What is water hammer?
If you’ve applied the above fix and you’re still hearing a banging noise from your water pipes, it still doesn’t mean that your plumbing system is about to pack up.
If the noise happens when a household appliance such as a washing machine or dishwasher shuts off, it could be due to water hammer.
Water hammer is a phenomenon that occurs when the flow of water in your pipes is abruptly stopped.
When the cold or hot water is shut off, the pressure resonates through the pipes, causing them to bang against anything in the vicinity, such as nearby studs, joists or other water pipes. This is the hammer sound that you hear.
Solenoid-triggered valves are often used in dishwashers, washing machines and water softeners. These shut off almost instantly and this is why these appliances are particularly associated with water hammer. Regular household faucets don’t usually don’t cause noisy pipes because the shutoff is more gradual.
Water hammer is more technically referred to as hydraulic shock. However, the loud bang or series of bangs or shuddering noises is normally more of a shock to a homeowner than the plumbing system.
Don’t panic. The sound is unlikely to damage your pipes and there is a relatively easy fix.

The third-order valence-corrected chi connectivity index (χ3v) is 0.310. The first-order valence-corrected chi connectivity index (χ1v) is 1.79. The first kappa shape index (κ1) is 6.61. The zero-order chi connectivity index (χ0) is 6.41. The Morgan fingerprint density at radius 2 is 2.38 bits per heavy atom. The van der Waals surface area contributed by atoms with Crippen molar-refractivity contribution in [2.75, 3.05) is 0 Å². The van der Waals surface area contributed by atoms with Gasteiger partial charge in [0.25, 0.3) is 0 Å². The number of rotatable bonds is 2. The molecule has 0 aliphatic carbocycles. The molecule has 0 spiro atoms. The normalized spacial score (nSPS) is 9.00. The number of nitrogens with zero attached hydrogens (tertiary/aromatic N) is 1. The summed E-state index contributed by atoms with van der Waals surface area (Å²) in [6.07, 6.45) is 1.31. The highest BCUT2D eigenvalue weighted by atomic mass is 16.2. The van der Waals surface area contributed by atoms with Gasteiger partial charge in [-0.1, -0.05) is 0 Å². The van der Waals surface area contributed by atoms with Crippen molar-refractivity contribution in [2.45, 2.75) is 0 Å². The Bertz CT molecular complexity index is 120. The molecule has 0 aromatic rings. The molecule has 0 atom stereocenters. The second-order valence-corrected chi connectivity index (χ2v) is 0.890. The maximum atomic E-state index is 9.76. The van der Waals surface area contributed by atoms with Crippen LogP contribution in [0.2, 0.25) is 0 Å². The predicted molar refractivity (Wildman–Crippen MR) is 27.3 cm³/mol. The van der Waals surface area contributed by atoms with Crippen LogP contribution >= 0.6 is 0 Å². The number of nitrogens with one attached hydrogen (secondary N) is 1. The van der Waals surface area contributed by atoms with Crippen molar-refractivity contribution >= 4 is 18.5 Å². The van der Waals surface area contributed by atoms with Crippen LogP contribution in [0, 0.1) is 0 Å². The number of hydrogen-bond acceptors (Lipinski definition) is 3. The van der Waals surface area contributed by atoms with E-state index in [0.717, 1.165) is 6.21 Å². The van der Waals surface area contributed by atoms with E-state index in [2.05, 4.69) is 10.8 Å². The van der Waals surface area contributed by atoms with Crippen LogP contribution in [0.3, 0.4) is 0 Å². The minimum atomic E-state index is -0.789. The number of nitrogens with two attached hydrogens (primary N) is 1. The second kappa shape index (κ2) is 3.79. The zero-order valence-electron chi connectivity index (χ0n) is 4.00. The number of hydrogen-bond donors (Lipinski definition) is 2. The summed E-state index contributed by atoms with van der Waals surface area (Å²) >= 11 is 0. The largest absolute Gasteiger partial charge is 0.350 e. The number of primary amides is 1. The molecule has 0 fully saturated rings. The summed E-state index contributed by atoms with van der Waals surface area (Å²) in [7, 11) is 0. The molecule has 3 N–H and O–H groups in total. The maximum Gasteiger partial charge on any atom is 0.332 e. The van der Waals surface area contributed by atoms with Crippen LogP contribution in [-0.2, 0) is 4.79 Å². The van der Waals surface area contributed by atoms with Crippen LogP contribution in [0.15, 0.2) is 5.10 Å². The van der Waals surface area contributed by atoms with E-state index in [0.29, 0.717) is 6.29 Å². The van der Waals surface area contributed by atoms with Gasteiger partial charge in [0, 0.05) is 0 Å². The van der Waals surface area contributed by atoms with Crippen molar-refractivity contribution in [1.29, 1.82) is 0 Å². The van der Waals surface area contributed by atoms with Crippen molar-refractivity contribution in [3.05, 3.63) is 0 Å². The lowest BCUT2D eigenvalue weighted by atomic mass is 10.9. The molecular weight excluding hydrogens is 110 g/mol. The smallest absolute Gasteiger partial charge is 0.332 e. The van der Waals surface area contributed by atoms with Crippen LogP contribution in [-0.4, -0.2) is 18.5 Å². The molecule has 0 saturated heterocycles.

How do you stop water hammer?
With most plumbing issues, prevention is better than cure.
A water hammer problem can be fixed and prevented by creating a space filled with gas or air before the outlet to absorb the buildup of pressure.
Traditionally, in older Calgary homes, an air chamber was created with a capped piece of vertical pipe placed near the outlet.
A better solution these days is generally to use a water hammer arrestor. This features a sealed and pressurized chamber containing a lubricated and rubber-gasketed piston, which prevents water from remaining in the arrestor.
The use of an arrestor creates the necessary space for the water to move when there is a shock but the internal piston ensures that water is moved out afterwards. This addresses the main problem experienced by traditional air chambers.
What tools are needed to fix water hammer?
If a water hammer arrestor was not installed when the plumbing system was designed and fitted during construction, it can be added afterwards if you have few basic plumbing skills.
You can purchase a water hammer arrestor at any home centre. The arrester should be located as close as possible to the solenoid valves on appliances in your home.
If you’re a dab-hand with plumbing and can do this yourself, you’ll need the following tools:
An adjustable wrench
Are your water pipes making banging noises?
There are other causes of banging water pipes apart from this described above. We’ve only covered a couple of causes with simple fixes.
If your noisy water pipe problem won’t go away, it could be due to water pressure issues, sediment build-up or another reason.
Say goodbye to banging water pipes
To troubleshoot any plumbing issue or for ball-park pricing, contact Pete the Plumber through our online form or give us a call at (403) 257-1766.